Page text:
Traditionally, African American grandparents have played a critical role in the caretaking responsibilities of their grandchildren. This has allowed their adult children to be able to pursue educational and employment opportunities. However, how the consequences of mass incarceration on the African American family system extend beyond the incarcerated individual into the lives of their children and the grandparents left to care for them are little discussed.
Feminist pathways theorists argue that women and girls have different risk factors then men for entry into the criminal justice system. In particular, there is growing recognition that incarcerated women experience high rates of interpersonal violence (IPV) and that their exposure is often repeated and includes multiple forms of violence.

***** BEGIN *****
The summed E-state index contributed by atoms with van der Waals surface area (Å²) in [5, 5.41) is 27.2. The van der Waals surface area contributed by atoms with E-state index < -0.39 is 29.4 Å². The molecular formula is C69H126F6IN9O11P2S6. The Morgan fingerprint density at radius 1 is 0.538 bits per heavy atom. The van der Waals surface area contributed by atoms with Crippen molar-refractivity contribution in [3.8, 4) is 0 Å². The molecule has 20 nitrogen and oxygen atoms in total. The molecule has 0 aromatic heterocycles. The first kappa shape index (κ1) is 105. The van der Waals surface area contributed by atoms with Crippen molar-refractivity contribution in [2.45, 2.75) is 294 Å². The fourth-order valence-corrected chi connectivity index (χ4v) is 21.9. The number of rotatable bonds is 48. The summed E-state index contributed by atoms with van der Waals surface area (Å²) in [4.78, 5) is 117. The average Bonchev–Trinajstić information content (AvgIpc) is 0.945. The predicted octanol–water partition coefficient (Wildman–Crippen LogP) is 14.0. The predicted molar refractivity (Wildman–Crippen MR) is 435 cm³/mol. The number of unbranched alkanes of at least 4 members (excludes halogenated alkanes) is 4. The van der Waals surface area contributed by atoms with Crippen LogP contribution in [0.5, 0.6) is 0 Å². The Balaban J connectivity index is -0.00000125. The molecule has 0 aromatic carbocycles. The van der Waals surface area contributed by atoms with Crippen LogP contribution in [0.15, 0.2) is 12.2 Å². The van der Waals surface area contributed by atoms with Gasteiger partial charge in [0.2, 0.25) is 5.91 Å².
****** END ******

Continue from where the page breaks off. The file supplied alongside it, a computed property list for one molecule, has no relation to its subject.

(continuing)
Welcome back to In Case You Missed It (our weekly roundup of articles touching on psychology, health, mental health and social justice issues from multiple news and commentary websites). This week, we address the impact of poverty on short-term decision-making, why we need to take street harassment seriously, the devastating impact of mass incarceration on the Black family and more. […]